Free Checking Becomes "Easy" Money for US Bank

Sarah Gilbert

The concept of "free checking" has always been somewhat fraught with inaccuracies. Yes, you may have an account that doesn't have a monthly fee, but if you review your annual statements, you may discover that you have, indeed, paid for this, whether it's an amazingly high cost for checks (does it really cost $30 to print six paper booklets?); a number of $35 overdraft fees for a transaction that may have cost the bank a few cents or fractions thereof; and those "convenience" fees for using other banks' ATMs.

For as many years as anyone can remember, most U.S. banks have earned the vast majority of their money from fees to consumers. And for years, US Bank was behind the curve, only scoring its fees from the traditional punitive sources, with nothing regular it could count on.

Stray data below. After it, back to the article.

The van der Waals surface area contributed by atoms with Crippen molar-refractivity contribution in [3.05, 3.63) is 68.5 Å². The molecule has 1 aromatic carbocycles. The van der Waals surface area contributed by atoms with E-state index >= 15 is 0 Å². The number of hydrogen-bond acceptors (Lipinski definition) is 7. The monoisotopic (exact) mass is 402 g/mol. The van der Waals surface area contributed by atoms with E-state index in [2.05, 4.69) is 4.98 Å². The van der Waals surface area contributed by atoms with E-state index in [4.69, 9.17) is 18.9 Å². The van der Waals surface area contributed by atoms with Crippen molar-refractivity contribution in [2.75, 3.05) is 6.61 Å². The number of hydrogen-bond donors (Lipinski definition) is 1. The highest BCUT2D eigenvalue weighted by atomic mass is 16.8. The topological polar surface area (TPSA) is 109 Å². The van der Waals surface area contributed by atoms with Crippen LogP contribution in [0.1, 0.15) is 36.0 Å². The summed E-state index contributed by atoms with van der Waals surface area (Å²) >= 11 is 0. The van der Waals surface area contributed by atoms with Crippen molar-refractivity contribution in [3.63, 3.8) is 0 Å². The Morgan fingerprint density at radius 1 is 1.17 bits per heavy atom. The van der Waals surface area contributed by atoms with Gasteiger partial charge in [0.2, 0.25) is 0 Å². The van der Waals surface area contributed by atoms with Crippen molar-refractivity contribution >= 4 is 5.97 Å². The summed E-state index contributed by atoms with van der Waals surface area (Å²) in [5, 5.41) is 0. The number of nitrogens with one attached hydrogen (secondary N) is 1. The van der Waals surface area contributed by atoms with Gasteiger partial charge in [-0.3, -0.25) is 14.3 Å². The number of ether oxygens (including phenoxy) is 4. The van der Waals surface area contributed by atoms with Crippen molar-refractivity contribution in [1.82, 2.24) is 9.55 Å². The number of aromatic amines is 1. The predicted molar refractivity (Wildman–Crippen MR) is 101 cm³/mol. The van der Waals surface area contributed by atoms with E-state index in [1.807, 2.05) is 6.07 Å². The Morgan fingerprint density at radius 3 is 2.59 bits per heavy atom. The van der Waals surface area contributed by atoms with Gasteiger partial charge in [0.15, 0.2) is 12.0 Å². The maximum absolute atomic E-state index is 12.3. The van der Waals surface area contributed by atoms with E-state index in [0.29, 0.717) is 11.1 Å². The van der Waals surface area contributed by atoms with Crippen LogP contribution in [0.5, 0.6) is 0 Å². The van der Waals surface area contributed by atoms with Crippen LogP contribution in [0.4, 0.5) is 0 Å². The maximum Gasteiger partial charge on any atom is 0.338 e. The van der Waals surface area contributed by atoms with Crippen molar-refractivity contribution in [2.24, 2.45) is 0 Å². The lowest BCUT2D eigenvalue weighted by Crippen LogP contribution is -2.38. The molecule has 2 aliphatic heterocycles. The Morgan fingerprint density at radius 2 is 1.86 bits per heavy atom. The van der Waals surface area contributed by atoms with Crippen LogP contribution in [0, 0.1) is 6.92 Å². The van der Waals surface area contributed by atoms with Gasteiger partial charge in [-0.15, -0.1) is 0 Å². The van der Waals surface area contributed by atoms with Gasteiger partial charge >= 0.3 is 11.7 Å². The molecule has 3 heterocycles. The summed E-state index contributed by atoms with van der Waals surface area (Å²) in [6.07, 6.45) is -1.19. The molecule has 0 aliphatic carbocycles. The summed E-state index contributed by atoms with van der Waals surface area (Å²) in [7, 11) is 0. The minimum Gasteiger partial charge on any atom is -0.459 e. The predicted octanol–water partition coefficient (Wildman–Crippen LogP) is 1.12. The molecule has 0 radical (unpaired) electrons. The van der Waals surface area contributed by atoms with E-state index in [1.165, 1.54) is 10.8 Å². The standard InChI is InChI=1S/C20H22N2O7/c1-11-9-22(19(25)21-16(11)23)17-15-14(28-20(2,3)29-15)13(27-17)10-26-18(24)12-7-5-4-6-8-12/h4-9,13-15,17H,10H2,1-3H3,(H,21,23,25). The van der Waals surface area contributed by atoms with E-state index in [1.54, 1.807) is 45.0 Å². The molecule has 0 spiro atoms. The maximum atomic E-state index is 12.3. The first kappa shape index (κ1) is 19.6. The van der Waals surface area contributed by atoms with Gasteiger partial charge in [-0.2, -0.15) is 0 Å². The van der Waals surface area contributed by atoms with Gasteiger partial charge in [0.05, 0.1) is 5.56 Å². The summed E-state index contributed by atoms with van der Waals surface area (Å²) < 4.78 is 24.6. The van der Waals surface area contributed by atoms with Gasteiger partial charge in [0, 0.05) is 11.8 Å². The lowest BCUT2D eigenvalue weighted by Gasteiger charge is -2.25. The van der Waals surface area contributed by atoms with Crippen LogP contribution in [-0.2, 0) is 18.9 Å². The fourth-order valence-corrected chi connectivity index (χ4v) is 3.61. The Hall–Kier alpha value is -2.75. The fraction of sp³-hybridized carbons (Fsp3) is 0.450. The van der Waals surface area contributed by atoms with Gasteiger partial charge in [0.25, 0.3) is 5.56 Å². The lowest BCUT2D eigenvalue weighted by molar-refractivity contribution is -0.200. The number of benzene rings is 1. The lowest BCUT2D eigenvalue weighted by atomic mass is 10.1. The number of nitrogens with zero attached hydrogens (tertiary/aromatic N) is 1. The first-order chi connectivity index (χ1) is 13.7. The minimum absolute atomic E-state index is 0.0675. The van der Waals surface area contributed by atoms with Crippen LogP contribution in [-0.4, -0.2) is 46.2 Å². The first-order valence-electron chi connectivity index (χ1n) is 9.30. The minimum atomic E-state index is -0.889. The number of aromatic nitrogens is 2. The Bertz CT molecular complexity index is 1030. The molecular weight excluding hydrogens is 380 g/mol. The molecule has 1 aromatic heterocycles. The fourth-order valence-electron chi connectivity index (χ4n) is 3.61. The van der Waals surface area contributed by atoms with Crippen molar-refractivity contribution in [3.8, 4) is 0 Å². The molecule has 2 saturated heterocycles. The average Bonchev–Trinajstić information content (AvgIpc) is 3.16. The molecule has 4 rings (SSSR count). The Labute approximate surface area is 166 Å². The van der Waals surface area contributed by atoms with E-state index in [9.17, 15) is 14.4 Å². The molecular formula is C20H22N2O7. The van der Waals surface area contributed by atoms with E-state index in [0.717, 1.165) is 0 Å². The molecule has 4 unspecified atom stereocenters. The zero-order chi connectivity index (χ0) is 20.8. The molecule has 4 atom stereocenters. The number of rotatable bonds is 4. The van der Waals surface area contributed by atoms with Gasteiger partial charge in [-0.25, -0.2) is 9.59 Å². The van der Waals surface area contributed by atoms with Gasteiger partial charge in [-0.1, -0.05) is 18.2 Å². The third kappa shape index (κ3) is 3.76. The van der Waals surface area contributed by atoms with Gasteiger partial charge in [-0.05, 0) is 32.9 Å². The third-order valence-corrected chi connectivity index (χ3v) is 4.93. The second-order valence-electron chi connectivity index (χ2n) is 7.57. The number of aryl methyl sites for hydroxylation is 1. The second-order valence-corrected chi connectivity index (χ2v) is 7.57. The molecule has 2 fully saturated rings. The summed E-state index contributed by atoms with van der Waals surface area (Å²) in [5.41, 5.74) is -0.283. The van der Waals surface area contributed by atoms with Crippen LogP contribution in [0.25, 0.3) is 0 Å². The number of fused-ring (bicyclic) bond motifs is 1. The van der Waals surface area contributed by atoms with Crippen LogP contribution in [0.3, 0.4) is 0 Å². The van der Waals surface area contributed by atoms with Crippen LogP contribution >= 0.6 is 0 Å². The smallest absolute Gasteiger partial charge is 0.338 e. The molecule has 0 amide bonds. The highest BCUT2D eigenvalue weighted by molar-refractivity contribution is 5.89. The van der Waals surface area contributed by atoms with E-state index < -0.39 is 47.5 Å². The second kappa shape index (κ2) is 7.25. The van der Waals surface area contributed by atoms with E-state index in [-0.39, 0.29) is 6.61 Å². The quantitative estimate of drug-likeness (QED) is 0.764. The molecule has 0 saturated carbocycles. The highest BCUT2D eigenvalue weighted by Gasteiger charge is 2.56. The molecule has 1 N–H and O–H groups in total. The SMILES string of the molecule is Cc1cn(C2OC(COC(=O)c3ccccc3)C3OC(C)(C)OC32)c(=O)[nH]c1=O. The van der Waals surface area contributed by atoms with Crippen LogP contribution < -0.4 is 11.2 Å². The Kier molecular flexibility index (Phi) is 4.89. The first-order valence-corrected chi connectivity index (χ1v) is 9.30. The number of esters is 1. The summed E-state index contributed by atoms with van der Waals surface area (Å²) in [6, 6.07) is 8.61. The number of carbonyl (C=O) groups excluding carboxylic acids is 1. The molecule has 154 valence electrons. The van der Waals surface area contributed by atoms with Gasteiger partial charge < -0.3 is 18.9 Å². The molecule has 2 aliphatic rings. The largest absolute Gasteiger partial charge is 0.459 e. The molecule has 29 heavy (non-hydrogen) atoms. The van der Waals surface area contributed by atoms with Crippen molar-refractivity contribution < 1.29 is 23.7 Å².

But now the bank is switching to "Easy Checking" as of May 15, as The Consumerist reports. But even this "easy" service can get confusing: It's $6.95 per month for the regular easy service, $8.95 if you refuse online statements, and free if you keep a minimum balance of $1,500 or make $500 in direct deposits each month. This isn't much different from the basic offerings from other banks, such as Bank of America and Wells Fargo, which gave up free checking ages ago.